Eric Temple Bell was a mathematician, author, and educator. He was born in Scotland in 1883 and moved to the United States in 1902. He is best known for his work in number theory and algebraic number theory, and for his popular mathematics books.

## What is the most famous quote by Eric Temple Bell ?

— Eric Temple Bell

I have always hated machinery, and the only machine I ever understood was a wheelbarrow, and that but imperfectly.

## What can you learn from Eric Temple Bell (Life Lessons)

- Eric Temple Bell's work demonstrates the importance of perseverance and dedication in mathematics, as he was able to make significant contributions to the field despite having a difficult childhood.
- He also showed the importance of collaboration in mathematics, as he was able to work with other mathematicians to develop new ideas and theories.
- Finally, his work serves as a reminder that mathematics can be used to solve real-world problems and can have a positive impact on society.

## The most breathtaking Eric Temple Bell quotes that will inspire your inner self

Following is a list of the best Eric Temple Bell quotes, including various Eric Temple Bell inspirational quotes, and other famous sayings by Eric Temple Bell.

The full impact of the Lobachevskian method of challenging axioms has probably yet to be felt. It is no exaggeration to call Lobachevsky the Copernicus of Geometry [as did Clifford], for geometry is only a part of the vaster domain which he renovated; it might even be just to designate him as a Copernicus of all thought.

### Obvious is the most dangerous word in mathematics.

### Euclid taught me that without assumptions there is no proof.

Therefore, in any argument, examine the assumptions.

### The only royal road to elementary geometry is ingenuity.

It is the perennial youthfulness of mathematics itself which marks it off with a disconcerting immortality from the other sciences.

### Science makes no pretension to eternal truth or absolute truth.

Galois read the geometry from cover to cover as easily as other boys read a pirate yarn.

Even stranger things have happened; and perhaps the strangest of all is the marvel that mathematics should be possible to a race akin to the apes.

## Mathematical analysis. quotes by Eric Temple Bell

If indeed, as Hilbert asserted, mathematics is a meaningless game played with meaningless marks on paper, the only mathematical experience to which we can refer is the making of marks on paper.

Any impatient student of mathematics or science or engineering who is irked by having algebraic symbolism thrust upon him should try to get along without it for a week.

Guided only by their feeling for symmetry, simplicity, and generality, and an indefinable sense of the fitness of things, creative mathematicians now, as in the past, are inspired by the art of mathematics rather than by any prospect of ultimate usefulness.

The very basis of creative work is irreverence! The very basis of creative work is bold experimentation. There has never been a creator of lasting importance who has not also been an innovator.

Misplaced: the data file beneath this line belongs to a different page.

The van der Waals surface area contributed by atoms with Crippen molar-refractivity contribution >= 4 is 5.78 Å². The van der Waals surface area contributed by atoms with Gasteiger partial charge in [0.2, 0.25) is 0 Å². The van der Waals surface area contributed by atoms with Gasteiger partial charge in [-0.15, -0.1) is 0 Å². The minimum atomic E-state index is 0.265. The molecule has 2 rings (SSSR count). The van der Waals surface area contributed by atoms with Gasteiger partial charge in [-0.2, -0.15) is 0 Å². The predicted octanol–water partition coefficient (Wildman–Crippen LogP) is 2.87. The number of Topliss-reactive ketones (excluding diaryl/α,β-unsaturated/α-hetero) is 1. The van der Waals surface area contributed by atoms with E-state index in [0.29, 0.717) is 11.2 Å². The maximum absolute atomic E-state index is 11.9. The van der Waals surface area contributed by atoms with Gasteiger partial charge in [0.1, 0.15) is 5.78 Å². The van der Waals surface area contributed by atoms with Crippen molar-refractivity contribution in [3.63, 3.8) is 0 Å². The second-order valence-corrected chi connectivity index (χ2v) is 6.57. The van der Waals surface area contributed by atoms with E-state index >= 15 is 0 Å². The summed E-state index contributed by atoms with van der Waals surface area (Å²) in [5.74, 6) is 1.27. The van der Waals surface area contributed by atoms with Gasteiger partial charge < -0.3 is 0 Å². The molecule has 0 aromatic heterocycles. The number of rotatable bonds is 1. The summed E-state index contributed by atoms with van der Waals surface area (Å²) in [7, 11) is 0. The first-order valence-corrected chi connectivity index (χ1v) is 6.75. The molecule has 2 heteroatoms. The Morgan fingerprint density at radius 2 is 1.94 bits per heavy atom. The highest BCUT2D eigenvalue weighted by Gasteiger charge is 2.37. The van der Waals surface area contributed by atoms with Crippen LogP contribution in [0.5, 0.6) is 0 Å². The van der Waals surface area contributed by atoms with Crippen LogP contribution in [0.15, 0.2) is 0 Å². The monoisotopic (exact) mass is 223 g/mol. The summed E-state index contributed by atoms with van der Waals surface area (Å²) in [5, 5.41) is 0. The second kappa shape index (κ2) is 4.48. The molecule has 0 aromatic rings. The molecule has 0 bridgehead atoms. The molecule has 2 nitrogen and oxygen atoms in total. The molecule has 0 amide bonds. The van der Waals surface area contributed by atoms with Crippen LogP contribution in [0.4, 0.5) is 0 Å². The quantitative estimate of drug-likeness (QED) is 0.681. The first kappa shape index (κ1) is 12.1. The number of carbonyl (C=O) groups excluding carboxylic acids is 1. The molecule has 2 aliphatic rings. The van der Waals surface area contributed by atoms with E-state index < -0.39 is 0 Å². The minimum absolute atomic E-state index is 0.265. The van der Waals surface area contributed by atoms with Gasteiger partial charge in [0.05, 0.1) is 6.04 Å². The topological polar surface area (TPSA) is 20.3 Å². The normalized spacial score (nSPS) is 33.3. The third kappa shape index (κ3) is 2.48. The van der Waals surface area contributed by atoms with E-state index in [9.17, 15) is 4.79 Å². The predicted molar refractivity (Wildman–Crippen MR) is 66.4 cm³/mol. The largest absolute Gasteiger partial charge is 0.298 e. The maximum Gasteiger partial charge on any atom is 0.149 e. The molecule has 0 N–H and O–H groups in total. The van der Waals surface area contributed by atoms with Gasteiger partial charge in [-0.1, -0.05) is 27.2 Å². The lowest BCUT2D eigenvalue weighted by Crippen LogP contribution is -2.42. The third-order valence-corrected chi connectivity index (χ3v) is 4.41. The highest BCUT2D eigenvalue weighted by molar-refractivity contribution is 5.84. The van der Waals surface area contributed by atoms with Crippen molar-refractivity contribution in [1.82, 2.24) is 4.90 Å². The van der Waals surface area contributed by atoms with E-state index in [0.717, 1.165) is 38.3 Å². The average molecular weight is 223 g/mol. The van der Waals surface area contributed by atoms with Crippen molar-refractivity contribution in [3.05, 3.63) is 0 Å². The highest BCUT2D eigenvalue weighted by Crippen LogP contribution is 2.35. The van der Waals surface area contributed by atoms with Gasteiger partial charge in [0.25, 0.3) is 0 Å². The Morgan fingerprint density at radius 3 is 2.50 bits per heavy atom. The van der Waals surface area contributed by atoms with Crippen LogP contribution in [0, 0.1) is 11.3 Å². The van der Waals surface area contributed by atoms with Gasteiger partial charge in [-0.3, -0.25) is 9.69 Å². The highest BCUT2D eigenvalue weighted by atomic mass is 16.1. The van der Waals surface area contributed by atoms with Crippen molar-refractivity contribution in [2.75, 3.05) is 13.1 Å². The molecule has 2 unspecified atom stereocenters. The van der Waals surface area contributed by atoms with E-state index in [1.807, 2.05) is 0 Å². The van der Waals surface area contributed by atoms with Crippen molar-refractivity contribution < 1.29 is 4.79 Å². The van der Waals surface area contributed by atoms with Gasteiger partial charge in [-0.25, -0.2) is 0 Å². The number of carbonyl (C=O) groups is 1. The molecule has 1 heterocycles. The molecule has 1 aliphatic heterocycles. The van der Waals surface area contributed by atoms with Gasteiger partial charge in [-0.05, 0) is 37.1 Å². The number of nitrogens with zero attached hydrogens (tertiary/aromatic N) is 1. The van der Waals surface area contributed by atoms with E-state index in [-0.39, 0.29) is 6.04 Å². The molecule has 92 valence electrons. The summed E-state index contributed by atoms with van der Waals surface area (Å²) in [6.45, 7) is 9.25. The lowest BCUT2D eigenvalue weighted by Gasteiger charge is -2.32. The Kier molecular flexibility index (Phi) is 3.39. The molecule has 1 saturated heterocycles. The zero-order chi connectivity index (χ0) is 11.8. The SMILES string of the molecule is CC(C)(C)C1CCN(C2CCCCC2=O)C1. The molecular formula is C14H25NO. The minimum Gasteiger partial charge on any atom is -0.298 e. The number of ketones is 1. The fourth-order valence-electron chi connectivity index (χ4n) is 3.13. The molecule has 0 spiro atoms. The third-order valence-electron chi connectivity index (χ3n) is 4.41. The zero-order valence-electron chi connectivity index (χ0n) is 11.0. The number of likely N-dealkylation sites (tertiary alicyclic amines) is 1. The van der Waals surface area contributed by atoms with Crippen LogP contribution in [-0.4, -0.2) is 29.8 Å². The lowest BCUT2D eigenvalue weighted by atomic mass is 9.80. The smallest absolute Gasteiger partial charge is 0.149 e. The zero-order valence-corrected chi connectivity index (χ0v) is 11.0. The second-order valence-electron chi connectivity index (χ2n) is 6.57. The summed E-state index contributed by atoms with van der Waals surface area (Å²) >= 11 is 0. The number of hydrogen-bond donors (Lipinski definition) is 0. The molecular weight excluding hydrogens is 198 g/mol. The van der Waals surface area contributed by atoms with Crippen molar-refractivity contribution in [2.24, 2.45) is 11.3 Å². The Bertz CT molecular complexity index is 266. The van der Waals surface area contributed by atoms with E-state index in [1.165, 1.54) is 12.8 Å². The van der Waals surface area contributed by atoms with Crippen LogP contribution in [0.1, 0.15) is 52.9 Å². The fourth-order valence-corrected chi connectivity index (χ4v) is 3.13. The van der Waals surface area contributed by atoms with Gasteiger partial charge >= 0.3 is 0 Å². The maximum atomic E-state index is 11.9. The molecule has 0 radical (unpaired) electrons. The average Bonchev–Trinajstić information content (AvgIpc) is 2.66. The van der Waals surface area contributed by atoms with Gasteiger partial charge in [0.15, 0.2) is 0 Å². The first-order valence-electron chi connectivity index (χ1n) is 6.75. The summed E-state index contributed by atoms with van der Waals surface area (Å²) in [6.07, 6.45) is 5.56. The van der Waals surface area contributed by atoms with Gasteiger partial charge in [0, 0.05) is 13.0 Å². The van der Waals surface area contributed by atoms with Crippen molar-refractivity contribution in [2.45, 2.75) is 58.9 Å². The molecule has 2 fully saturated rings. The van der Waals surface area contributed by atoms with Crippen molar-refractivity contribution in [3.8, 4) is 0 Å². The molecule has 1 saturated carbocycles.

If a lunatic scribbles a jumble of mathematical symbols it does not follow that the writing means anything merely because to the inexpert eye it is indistinguishable from higher mathematics.

### Fashion as King is sometimes a very stupid ruler.

Archimedes, Newton, and Gauss, these three, are in a class by themselves among the great mathematicians, and it is not for ordinary mortals to attempt to range them in order of merit.

Poincaré was a vigorous opponent of the theory that all mathematics can be rewritten in terms of the most elementary notions of classical logic; something more than logic, he believed, makes mathematics what it is.

Nevertheless, the consuming hunger of the uncritical mind for what it imagines to be certainty or finality impels it to feast upon shadows in the prevailing famine of substance.

The mistakes and unresolved difficulties of the past in mathematics have always been the opportunities of its future...

Wherever groups disclosed themselves, or could be introduced, simplicity crystallized out of comparative chaos.

Poincaré [was] the last man to take practically all mathematics, pure and applied, as his province. ... Few mathematicians have had the breadth of philosophic vision that Poincaré had, and none in his superior in the gift of clear exposition.

Abstractness, sometimes hurled as a reproach at mathematics, is its chief glory and its surest title to practical usefulness. It is also the source of such beauty as may spring from mathematics.

The pursuit of pretty formulas and neat theorems can no doubt quickly degenerate into a silly vice, but so can the quest for austere generalities which are so very general indeed that they are incapable of application to any particular.

Pick the assumptions to pieces till the stuff they are made of is exposed to plain view - this is the cardinal rule for understanding the basis of our beliefs.

Had Poincaré been as strong in practical science as he was in theoretical he might have made a fourth with the incomparable three, Archimedes, Newton, and Gauss.

If "Number rules the universe" as Pythagoras asserted, Number is merely our delegate to the throne, for we rule Number.

In his wretched life of less than twenty-seven years Abel accomplished so much of the highest order that one of the leading mathematicians of the Nineteenth Century could say without exaggeration, "Abel has left mathematicians enough to keep them busy for five hundred years." Asked how he had done all this in the six or seven years of his working life, Abel replied, "By studying the masters, not the pupils."

Time makes fools of us all. Our only comfort is that greater shall come after us.

The longer mathematics lives the more abstract - and therefore, possibly also the more practical - it becomes.